in order to switch the input transistor of the threshold circuit from the tumed-on state to the tumed-off state and, at the same time, switch the output transistor from the tumed-on state into the turned-off state, a specific condition must prevail. This condition is that the base voltage of the input transistor must overcome the voltage drop at the emitter resistors l1 and 14 resulting from the additional collector current at the output transistor. At the same time, the base voltage of the input transistor can drop below this voltage requirements after the turning off of the output transistor, and before the input transistor is again turned off. This hysteresis-type of effect results from the common connection of the emitter resistors M and T4. As a result of this hysteresis effect the apparatus must be very precisely tuned to the transmitter for the transmitter indication on the center area of the indicator board, and for cutoff of the silent tuning stage. Under these conditions, then, level variations, small frequency deviations or tuning failures, within a specific holding region, do not immediately give rise to silent tuning and to the illumination of the side areas of the indicator board. This holding region" is scaled and selected so that for increased detuning, the sideband noise becomes securely suppressed through the silent tuning.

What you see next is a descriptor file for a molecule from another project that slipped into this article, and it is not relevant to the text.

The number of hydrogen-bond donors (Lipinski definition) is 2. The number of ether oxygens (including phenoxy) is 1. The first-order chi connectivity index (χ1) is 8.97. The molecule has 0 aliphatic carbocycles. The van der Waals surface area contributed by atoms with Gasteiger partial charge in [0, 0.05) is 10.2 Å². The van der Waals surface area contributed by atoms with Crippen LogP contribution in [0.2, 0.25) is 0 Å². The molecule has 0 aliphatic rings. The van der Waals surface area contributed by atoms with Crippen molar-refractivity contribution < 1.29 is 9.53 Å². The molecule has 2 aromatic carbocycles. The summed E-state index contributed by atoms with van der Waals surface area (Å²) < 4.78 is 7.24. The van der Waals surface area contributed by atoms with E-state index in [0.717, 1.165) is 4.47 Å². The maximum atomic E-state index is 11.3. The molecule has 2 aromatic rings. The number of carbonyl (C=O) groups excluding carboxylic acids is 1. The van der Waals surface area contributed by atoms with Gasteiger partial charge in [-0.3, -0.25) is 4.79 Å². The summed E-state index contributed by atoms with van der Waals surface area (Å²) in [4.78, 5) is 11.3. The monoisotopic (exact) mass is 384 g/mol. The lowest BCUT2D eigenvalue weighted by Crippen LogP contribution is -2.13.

The threshold circuits 3 and 4 exhibit pure switching action. Furthermore, the photoresistor26 varies its resistance value in a stepwise manner, and the operating point of the transistor T is not varied through the coupling effect. As a result, no drift transitions and no attenuations can occur.

it will be understood that each of the elements described above, or two or more together, may also find a useful application in other types of tuning arrangements in high-frequency receivers differing from the types described above.